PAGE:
US Supreme Court Justice Ruth Bader Ginsburg died on Friday after a long battle with cancer. As the US and world mourns the loss of an icon, there are increasing concerns about what her death means for American politics.
The immediate worry is that this year’s US presidential election will involve greater reliance on postal voting than ever before. The prospect of a legal challenge to the ballot means the Supreme Court is likely to play a pivotal role in deciding the outcome of the election, much as occurred in the disputed count between George W. Bush and Al Gore in 2000. Such a court case could greatly increase the present social and political instability in the country, with significant national security implications.
The fear is a scenario not too hard to envisage. Some predict that Donald Trump may be ahead in the count on election night as his supporters are more likely to vote in person, while Joe Biden’s supporters are more likely to vote by mail given concerns about Covid-19. In order to ensure voting security, mail in ballots take longer to read and confirm than in-person votes. So while Trump may be ahead on election night, it is possible that Biden may eventually be the rightful winner, a point supported by many current polls.
If Trump appoints a new Supreme Court justice in the coming weeks ahead of the November ballot, a judge who subsequently helps decide an election in Trump’s favour, public protest and violence seems assured.
Yet Trump has for months now called into question the legitimacy of postal votes. He has repeatedly said that not only will he not necessarily believe the outcome of the election, but also that election fraud is widespread, and will be made worse by mail in voting – as he put it in a June tweet, “2020 will be the most INACCURATE & FRAUDULENT Election in history”. Recourse to legal action in the Supreme Court seems likely.
If Trump appoints a new Supreme Court justice in the coming weeks ahead of the November ballot, a judge who subsequently helps decide an election in Trump’s favour, public protest and violence seems assured. The domestic situation in the US is already a tinderbox. Add to this Trump’s stated desire to use the military and national guard to dominate protesters in June, it is hardly a stretch of the imagination that should he be selected as winner by the court in a disputed election the military could be ordered to quell domestic instability.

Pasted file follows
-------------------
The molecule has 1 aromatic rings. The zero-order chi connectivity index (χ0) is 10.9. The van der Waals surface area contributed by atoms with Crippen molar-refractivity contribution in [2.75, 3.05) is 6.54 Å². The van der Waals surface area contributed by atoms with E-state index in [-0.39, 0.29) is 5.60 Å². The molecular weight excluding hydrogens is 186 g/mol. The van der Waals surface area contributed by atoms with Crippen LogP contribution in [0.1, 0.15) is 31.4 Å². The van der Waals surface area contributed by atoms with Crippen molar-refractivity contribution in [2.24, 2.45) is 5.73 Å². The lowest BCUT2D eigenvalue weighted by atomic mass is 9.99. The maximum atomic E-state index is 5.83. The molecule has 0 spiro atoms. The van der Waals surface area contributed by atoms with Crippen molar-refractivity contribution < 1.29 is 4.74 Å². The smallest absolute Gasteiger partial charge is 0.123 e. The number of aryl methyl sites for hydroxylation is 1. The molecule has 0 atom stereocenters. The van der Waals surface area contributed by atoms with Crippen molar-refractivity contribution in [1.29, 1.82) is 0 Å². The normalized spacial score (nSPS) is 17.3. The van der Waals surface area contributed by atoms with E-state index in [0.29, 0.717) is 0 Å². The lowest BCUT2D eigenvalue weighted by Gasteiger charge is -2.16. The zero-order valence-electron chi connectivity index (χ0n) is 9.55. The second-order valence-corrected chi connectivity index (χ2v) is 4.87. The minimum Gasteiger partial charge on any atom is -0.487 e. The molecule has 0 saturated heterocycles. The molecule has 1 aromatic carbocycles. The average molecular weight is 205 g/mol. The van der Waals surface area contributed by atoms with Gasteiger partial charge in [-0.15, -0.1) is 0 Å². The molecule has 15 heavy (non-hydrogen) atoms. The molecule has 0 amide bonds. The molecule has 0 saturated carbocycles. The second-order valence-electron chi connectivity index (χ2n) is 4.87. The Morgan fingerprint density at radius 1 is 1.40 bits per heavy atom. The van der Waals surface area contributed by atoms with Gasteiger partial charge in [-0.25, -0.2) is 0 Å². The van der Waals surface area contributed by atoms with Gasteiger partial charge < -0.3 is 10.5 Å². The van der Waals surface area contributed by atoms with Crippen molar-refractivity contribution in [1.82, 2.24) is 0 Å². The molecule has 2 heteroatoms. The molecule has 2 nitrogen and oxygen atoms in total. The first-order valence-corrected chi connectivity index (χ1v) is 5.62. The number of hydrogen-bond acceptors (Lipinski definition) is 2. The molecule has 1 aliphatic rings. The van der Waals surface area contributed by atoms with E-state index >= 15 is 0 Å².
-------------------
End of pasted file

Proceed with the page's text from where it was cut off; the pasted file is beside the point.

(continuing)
This prospect is concerning enough. But already there is a growing disconnect between the military and the civilian leadership under Trump. Former Defense secretary James Mattis wrote a public letter in June stating the military was obliged to reject Trump’s public musing about using security forces to dominate protestors. And while Mattis is no longer serving, a recent survey of active duty troops found “nearly half of respondents (49.9%) had an unfavourable view of the president [and] 42% said they ‘strongly’ disapprove of Trump’s time in office”. Trump certainly won’t have won much additional support with the military after recent allegations he derided fallen soldiers as “losers and suckers”.
It would be a mistake to dismiss these signs of disconnect between the military and Trump’s leadership – such public divisions between the military and civilian leaders is typically interpreted in most countries as an indicator of a fragile state.
And even without speculating about possible military intervention after the ballot, any Supreme Court nomination before America goes to the polls in November will be hugely divisive. Following Ginsburg’s death, Senate Republican leader Mitch McConnell quickly declared a willingness to put any nominee for the Supreme Court vacancy to a confirmation vote. This was in sharp contrast to his decision in 2016 to block Barack Obama’s nomination of Merrick Garland to replace Antonin Scalia who died in February that year on the basis that the Senate could not accept a nomination in an election year. This inconsistency will only exacerbate what has already historically proven a highly charged and partisan public event, as shown by the confirmation of Brett Kavanaugh to the Supreme Court in 2018.
So, bringing these strands together sees a scenario unfolding where Trump will seek to replace Ginsburg despite the Republicans previously opposing an election year Supreme Court nomination. Mail in voting is also likely to delay knowledge of the election outcome. And the President has already signalled a desire to use security forces while being increasingly at odds with the military.
All this is occurring in a context of an out of control pandemic, amid nation-wide protests and violence, and the most charged partisan context in modern history.
An already fragile state truly threatens to break.